Brown begins drive to succeed Blair as British prime minister

LONDON — LONDON -- Gordon Brown launched his drive to become Britain's next prime minister yesterday, conceding that "mistakes have been made" in the war in Iraq and predicting that "the emphasis will shift" over the next several months.

Brown's opening speech was designed to draw a line between himself and Prime Minister Tony Blair, his closest political ally but also his deepest rival. The treasury secretary sought to bask in their joint achievements at the head of the decade-old Labor government. At the same time, he attempted to sidestep the deep public ambivalence over the Iraq war which has played a major role in the party's plummeting popularity.


Brown, 55, suggested that it was time in Iraq to shift away from military action and toward political reconciliation and economic development.

"Let's be clear about this," he said. "It was a security and military policy which we always intended to be accompanied by political reconciliation, which has started to happen with the democratically elected government, and economic redevelopment.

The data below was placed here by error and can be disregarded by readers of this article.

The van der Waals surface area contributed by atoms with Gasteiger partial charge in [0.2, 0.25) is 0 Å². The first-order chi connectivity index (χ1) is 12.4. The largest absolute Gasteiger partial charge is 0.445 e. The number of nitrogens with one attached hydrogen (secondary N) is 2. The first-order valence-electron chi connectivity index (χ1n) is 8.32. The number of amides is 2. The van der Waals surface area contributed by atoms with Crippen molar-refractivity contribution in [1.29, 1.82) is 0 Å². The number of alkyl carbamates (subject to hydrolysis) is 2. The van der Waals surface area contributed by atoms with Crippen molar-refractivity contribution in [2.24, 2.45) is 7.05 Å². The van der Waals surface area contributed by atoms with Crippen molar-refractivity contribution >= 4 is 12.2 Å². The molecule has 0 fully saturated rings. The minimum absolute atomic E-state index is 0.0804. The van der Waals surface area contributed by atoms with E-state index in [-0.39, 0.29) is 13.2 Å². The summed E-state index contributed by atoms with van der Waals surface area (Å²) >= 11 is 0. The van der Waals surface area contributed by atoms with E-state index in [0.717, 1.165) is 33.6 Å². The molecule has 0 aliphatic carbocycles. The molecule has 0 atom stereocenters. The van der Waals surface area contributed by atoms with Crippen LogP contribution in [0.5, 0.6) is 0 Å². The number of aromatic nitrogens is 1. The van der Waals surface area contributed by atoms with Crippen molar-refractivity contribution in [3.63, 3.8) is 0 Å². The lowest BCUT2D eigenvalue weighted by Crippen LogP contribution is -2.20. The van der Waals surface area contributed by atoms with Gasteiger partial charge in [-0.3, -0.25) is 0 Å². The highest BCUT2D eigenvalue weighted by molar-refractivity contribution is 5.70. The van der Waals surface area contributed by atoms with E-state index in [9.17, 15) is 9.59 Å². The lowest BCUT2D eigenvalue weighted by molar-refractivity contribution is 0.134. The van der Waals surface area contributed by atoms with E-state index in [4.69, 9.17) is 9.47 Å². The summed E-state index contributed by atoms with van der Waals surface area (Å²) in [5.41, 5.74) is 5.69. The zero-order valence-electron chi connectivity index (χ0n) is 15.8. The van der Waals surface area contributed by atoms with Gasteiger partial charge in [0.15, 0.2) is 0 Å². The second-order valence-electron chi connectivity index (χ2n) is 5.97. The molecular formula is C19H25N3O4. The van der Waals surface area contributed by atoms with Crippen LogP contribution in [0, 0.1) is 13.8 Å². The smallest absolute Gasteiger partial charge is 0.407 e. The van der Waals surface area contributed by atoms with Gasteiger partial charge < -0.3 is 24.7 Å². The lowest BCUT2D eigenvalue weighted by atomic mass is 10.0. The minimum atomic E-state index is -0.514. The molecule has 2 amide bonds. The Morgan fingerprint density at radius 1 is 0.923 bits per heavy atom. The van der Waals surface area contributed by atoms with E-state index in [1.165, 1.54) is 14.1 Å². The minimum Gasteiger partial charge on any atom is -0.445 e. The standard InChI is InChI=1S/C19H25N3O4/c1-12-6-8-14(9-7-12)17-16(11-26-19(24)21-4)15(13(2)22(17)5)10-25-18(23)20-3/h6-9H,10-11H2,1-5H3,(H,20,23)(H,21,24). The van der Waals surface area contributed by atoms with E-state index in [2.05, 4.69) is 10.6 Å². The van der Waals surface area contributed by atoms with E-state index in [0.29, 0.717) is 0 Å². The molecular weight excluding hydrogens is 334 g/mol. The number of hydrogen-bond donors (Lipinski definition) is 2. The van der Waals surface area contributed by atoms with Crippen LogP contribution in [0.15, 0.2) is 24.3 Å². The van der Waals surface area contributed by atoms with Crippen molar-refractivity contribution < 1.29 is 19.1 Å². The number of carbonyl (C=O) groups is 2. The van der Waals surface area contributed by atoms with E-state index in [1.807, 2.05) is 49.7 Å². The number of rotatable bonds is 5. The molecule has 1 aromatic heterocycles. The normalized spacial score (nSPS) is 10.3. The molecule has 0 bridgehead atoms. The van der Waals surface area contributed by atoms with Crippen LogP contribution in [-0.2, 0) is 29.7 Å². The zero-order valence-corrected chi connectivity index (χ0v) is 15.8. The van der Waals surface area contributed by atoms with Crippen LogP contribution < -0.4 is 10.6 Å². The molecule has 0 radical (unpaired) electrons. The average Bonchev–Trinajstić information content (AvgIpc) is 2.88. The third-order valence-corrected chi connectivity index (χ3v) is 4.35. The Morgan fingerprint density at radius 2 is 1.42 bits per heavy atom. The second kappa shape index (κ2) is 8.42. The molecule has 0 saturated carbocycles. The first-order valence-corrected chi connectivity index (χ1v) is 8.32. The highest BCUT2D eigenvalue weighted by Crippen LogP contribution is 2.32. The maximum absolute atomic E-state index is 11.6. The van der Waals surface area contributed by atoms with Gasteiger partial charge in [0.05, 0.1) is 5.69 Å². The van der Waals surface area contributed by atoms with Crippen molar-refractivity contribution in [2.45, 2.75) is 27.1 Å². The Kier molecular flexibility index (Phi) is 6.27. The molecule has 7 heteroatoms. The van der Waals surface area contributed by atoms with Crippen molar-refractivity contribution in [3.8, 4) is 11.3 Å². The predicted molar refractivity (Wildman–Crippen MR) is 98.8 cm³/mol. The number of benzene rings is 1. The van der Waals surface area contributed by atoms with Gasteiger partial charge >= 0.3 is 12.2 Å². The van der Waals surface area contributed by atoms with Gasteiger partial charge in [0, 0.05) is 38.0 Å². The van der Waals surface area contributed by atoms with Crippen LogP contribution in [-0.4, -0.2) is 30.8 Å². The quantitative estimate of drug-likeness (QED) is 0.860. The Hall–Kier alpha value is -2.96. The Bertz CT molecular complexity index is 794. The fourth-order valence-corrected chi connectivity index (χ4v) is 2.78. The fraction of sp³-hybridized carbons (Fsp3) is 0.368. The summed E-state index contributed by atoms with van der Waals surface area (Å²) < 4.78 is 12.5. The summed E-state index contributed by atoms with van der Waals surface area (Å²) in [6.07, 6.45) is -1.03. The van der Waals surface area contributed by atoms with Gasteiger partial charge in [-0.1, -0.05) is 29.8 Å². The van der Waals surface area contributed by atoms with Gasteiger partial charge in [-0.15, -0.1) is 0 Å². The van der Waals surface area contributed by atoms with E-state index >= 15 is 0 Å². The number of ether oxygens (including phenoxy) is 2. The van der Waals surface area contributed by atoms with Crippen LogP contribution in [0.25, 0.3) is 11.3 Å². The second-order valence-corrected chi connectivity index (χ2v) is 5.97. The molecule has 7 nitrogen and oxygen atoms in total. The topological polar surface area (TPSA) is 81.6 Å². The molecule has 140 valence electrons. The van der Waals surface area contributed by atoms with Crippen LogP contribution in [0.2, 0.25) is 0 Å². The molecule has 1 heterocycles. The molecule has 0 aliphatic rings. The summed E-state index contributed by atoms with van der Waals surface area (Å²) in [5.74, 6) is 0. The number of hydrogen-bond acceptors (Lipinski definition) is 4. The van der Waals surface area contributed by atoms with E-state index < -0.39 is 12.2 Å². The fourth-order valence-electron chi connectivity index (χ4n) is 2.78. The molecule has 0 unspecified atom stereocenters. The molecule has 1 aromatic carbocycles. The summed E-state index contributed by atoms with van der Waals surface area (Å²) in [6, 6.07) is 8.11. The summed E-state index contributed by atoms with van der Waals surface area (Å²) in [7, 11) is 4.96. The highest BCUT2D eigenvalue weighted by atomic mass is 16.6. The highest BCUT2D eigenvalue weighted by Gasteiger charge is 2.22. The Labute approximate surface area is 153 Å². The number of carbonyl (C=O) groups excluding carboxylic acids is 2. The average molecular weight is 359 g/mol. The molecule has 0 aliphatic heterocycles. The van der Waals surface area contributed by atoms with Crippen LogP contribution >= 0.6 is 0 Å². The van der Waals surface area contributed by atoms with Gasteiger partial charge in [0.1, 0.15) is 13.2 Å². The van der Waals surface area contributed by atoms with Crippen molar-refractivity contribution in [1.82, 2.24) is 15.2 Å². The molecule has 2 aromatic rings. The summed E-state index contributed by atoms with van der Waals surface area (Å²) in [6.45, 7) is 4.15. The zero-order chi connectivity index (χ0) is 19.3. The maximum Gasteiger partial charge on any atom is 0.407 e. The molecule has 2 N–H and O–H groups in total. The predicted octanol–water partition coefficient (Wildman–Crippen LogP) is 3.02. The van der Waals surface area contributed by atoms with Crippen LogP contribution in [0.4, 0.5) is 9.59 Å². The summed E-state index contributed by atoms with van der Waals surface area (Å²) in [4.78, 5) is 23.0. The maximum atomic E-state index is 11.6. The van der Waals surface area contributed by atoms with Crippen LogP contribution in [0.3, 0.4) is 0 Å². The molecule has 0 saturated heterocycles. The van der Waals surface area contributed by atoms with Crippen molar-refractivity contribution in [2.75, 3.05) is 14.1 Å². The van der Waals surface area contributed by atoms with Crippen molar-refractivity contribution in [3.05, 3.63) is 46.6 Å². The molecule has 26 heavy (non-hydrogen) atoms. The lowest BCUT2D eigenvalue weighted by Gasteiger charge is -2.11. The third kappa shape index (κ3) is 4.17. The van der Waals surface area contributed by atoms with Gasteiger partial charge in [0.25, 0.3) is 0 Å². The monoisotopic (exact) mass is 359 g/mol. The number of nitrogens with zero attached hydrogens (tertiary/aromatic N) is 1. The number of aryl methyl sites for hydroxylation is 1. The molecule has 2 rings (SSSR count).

"There are too many people in Iraq who do not have a stake in the economic future and therefore too many people who don't feel loyalty to the regime."

His statements provide an important window into America's most important ally in Iraq and Afghanistan. Britain has announced plans to begin slowly drawing down its 7,100 troops in Iraq, but the timing and dynamics of the withdrawal will be the decision of Britain's next prime minister.

That leader almost certainly will be Brown. He likely will face at most a token challenge for leadership of the Labor Party. Because Labor holds the majority in Parliament, winning the party leadership would put him on track to become prime minister shortly after Blair steps down June 27. He would then serve at least through the next general elections, which must be held by 2010.

Over the past two days, the two men, who have been both crucial allies and suspicious rivals, abandoned years of posturing and opened the way for a succession in the Labor dynasty that has won three general elections.

Kim Murphy writes for the Los Angeles Times.